In the course of the twentieth century, Italy succeeded in establishing itself as one of the world’s preeminent fashion capitals, despite the centuries-old predominance of Paris and London. This book traces the story of how this came to be, guiding readers through the major cultural and economic revolutions of twentieth-century Italy and how they shaped the consumption practices and material lives of everyday Italians. In the interview with Roger Horowitz, Executive Director of Hagley Center, Emanuela Scarpellini explores the economic and cultural changes that made it possible for Italian fashion to rise to world prominence in the 1960s and 1970s. She also uncovers the important role played by the DuPont Company in this process, using documents from the Hagley archives to show the company encouraged and promoted the use of synthetic fibers in clothes created by Italian designers.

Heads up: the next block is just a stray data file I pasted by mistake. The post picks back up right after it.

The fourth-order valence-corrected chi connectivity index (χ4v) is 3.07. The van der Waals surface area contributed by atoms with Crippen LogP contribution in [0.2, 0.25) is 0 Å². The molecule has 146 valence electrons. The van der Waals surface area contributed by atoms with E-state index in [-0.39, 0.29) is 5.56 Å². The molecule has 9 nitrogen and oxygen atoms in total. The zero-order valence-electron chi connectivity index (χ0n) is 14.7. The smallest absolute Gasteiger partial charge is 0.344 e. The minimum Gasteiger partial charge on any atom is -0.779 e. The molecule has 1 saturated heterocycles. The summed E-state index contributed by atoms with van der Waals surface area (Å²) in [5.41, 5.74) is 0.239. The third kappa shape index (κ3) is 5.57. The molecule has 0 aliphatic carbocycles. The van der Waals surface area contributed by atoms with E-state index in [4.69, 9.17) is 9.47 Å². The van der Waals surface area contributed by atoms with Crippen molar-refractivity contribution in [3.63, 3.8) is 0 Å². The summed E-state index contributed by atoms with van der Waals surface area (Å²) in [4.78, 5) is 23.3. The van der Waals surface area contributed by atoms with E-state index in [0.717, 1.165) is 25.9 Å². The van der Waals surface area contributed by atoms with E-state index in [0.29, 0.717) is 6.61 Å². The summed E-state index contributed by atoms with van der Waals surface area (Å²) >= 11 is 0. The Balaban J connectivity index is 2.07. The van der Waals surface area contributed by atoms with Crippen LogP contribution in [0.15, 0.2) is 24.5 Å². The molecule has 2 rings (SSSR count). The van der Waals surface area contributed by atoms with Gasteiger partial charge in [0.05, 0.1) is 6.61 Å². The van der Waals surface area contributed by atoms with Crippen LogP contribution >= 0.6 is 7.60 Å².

Emanuela Scarpellini is Professor of Modern History at the University of Milan, Italy. She is the author of several books, including Material Nation: A Consumer’s History of Modern Italy (2011) and Food and Foodways in Italy from 1861 to the Present (Palgrave, 2016).
The audio-only version of this program is available on our podcast.
Interview available at https://www.hagley.org/research/history-hangout-emanuela-scarpellini .
Recorded on Zoom and available anywhere once they are released, our History Hangouts include interviews with authors of books and other researchers who have use of our collections, and members of Hagley staff with their special knowledge of what we have in our stacks. We began the History Hangouts earlier this summer and now are releasing programs every two weeks on alternate Mondays. Our series is part of the Hagley from Home initiative by the Hagley Museum and Library. The schedule for upcoming episodes, as well as those already released, is available at https://www.hagley.org/hagley-history-hangout.